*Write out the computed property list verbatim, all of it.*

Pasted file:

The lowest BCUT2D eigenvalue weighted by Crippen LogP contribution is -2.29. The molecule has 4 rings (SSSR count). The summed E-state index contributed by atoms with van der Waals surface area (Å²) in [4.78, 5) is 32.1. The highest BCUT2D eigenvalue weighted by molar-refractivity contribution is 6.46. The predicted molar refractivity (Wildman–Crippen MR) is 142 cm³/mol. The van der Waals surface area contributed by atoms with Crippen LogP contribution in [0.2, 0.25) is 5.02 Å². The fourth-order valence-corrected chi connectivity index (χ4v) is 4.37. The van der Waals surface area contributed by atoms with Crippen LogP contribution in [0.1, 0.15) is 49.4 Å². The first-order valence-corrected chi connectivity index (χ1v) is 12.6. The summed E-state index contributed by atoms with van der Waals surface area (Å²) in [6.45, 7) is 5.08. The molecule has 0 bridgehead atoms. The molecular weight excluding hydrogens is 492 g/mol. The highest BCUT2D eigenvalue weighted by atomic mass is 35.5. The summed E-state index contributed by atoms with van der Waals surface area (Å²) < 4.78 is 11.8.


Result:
The lowest BCUT2D eigenvalue weighted by Crippen LogP contribution is -2.29. The molecule has 4 rings (SSSR count). The summed E-state index contributed by atoms with van der Waals surface area (Å²) in [4.78, 5) is 32.1. The highest BCUT2D eigenvalue weighted by molar-refractivity contribution is 6.46. The predicted molar refractivity (Wildman–Crippen MR) is 142 cm³/mol. The van der Waals surface area contributed by atoms with Crippen LogP contribution in [0.2, 0.25) is 5.02 Å². The fourth-order valence-corrected chi connectivity index (χ4v) is 4.37. The van der Waals surface area contributed by atoms with Crippen LogP contribution in [0.1, 0.15) is 49.4 Å². The first-order valence-corrected chi connectivity index (χ1v) is 12.6. The summed E-state index contributed by atoms with van der Waals surface area (Å²) in [6.45, 7) is 5.08. The molecule has 0 bridgehead atoms. The molecular weight excluding hydrogens is 492 g/mol. The highest BCUT2D eigenvalue weighted by atomic mass is 35.5. The summed E-state index contributed by atoms with van der Waals surface area (Å²) < 4.78 is 11.8.